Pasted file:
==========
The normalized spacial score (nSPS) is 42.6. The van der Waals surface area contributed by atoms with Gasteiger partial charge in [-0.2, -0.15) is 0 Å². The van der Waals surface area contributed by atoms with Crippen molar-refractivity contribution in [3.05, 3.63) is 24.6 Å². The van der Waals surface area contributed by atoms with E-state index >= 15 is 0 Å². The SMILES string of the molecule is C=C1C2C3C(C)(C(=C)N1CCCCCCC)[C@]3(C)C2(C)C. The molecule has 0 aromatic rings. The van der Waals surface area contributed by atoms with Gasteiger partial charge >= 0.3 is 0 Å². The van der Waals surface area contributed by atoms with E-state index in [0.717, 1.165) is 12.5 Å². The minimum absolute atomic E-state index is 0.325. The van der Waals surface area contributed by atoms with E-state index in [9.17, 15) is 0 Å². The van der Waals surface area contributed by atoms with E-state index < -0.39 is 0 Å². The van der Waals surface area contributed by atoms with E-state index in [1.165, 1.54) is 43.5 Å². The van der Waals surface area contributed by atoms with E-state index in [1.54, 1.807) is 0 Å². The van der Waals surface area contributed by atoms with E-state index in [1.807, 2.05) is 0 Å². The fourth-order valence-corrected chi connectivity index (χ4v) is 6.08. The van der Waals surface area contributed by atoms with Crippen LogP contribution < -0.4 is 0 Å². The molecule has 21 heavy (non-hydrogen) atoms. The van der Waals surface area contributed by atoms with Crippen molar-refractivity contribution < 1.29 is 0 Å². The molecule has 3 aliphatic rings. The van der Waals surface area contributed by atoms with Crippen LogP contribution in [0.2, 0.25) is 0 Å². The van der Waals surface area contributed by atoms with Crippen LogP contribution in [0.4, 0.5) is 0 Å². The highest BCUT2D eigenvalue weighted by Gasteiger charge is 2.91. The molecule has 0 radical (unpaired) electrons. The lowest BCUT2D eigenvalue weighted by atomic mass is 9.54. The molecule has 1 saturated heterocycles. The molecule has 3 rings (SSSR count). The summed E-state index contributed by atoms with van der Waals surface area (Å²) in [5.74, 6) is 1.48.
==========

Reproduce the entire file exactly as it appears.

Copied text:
The normalized spacial score (nSPS) is 42.6. The van der Waals surface area contributed by atoms with Gasteiger partial charge in [-0.2, -0.15) is 0 Å². The van der Waals surface area contributed by atoms with Crippen molar-refractivity contribution in [3.05, 3.63) is 24.6 Å². The van der Waals surface area contributed by atoms with E-state index >= 15 is 0 Å². The SMILES string of the molecule is C=C1C2C3C(C)(C(=C)N1CCCCCCC)[C@]3(C)C2(C)C. The molecule has 0 aromatic rings. The van der Waals surface area contributed by atoms with Gasteiger partial charge >= 0.3 is 0 Å². The van der Waals surface area contributed by atoms with E-state index in [0.717, 1.165) is 12.5 Å². The minimum absolute atomic E-state index is 0.325. The van der Waals surface area contributed by atoms with E-state index in [9.17, 15) is 0 Å². The van der Waals surface area contributed by atoms with E-state index < -0.39 is 0 Å². The van der Waals surface area contributed by atoms with E-state index in [1.165, 1.54) is 43.5 Å². The van der Waals surface area contributed by atoms with E-state index in [1.54, 1.807) is 0 Å². The van der Waals surface area contributed by atoms with E-state index in [1.807, 2.05) is 0 Å². The fourth-order valence-corrected chi connectivity index (χ4v) is 6.08. The van der Waals surface area contributed by atoms with Crippen LogP contribution < -0.4 is 0 Å². The molecule has 21 heavy (non-hydrogen) atoms. The van der Waals surface area contributed by atoms with Crippen molar-refractivity contribution < 1.29 is 0 Å². The molecule has 3 aliphatic rings. The van der Waals surface area contributed by atoms with Crippen LogP contribution in [0.2, 0.25) is 0 Å². The van der Waals surface area contributed by atoms with Crippen LogP contribution in [0.4, 0.5) is 0 Å². The highest BCUT2D eigenvalue weighted by Gasteiger charge is 2.91. The molecule has 0 radical (unpaired) electrons. The lowest BCUT2D eigenvalue weighted by atomic mass is 9.54. The molecule has 1 saturated heterocycles. The molecule has 3 rings (SSSR count). The summed E-state index contributed by atoms with van der Waals surface area (Å²) in [5.74, 6) is 1.48.